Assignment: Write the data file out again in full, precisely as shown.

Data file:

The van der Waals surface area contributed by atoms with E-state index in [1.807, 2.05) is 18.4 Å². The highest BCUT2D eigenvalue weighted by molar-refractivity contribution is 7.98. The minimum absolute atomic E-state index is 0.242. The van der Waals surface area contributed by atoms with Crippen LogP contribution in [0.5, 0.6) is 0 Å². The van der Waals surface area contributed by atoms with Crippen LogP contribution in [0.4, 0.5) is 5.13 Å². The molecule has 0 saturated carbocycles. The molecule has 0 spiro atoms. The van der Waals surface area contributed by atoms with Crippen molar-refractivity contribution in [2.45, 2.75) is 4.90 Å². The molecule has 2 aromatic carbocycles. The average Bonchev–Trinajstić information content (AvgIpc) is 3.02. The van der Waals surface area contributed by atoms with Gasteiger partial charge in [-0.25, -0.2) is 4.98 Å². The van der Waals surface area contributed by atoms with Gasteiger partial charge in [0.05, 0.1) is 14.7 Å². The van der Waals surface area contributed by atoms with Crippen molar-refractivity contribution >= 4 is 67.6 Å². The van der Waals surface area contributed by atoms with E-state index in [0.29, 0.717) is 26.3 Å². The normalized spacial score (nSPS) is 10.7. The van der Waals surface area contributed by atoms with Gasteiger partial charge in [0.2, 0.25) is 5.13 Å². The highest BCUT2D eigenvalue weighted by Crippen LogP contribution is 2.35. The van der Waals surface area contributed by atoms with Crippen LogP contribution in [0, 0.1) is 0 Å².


The van der Waals surface area contributed by atoms with E-state index in [1.807, 2.05) is 18.4 Å². The highest BCUT2D eigenvalue weighted by molar-refractivity contribution is 7.98. The minimum absolute atomic E-state index is 0.242. The van der Waals surface area contributed by atoms with Crippen LogP contribution in [0.5, 0.6) is 0 Å². The van der Waals surface area contributed by atoms with Crippen LogP contribution in [0.4, 0.5) is 5.13 Å². The molecule has 0 saturated carbocycles. The molecule has 0 spiro atoms. The van der Waals surface area contributed by atoms with Crippen molar-refractivity contribution in [2.45, 2.75) is 4.90 Å². The molecule has 2 aromatic carbocycles. The average Bonchev–Trinajstić information content (AvgIpc) is 3.02. The van der Waals surface area contributed by atoms with Gasteiger partial charge in [-0.25, -0.2) is 4.98 Å². The van der Waals surface area contributed by atoms with Gasteiger partial charge in [0.05, 0.1) is 14.7 Å². The van der Waals surface area contributed by atoms with Crippen molar-refractivity contribution >= 4 is 67.6 Å². The van der Waals surface area contributed by atoms with E-state index in [0.29, 0.717) is 26.3 Å². The normalized spacial score (nSPS) is 10.7. The van der Waals surface area contributed by atoms with Gasteiger partial charge in [0.2, 0.25) is 5.13 Å². The highest BCUT2D eigenvalue weighted by Crippen LogP contribution is 2.35. The van der Waals surface area contributed by atoms with Crippen LogP contribution in [0, 0.1) is 0 Å².